<iframe src="//www.googletagmanager.com/ns.html?id=GTM-PTT6ZS" height="0" width="0" style="display:none;visibility:hidden"></iframe> Whitney Museum of American Art: Agnes Denes: Human Hang-Up Machine
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Agnes Denes

Human Hang-Up Machine



Agnes Denes (1931-)


Human Hang-Up Machine




Pen and ink on paper


Sheet: 11 × 16 1/2 in. (27.9 × 41.9 cm)

Credit line

Whitney Museum of American Art, New York; Purchase, with funds from the Friends of the Whitney Museum of American Art by exchange, and the Postwar Committee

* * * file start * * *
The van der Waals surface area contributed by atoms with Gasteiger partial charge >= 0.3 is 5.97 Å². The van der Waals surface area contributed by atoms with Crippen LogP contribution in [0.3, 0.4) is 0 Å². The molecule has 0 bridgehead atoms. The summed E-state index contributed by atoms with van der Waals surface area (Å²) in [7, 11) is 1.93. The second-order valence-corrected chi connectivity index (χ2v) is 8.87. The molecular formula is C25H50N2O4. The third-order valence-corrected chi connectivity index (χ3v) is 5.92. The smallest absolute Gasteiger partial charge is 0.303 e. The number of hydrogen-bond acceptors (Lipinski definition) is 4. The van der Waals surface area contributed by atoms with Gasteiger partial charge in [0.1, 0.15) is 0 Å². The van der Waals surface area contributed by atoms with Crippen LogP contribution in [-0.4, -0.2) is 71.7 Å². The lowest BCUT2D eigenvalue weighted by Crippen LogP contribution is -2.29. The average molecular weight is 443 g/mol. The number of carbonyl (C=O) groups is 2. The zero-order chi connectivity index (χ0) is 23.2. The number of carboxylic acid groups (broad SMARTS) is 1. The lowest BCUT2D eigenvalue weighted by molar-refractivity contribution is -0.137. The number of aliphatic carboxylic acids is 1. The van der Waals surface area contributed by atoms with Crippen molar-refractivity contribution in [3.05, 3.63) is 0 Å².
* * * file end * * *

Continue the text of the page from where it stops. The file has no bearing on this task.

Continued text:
Accession number


Object Label

Best known for her environmental projects in which she works directly with the land (for example, planting wheat, or reclaiming earth previously used for industrial purposes), Agnes Denes began her career as a painter and has worked in various media. For Denes, drawing became an important tool that allowed her to visualize complex ideas and analytical concepts. This drawing combines the artist’s interests in philosophy, science, psychology, and myth. Human Hang-Up Machine displays a series of interrelated parts that appear to be the blueprint of a device. But closer inspection reveals its hypothetical, even fantastic, status as a mechanism that weighs “positive thought” against the constants of time, evolution, and other abstractions.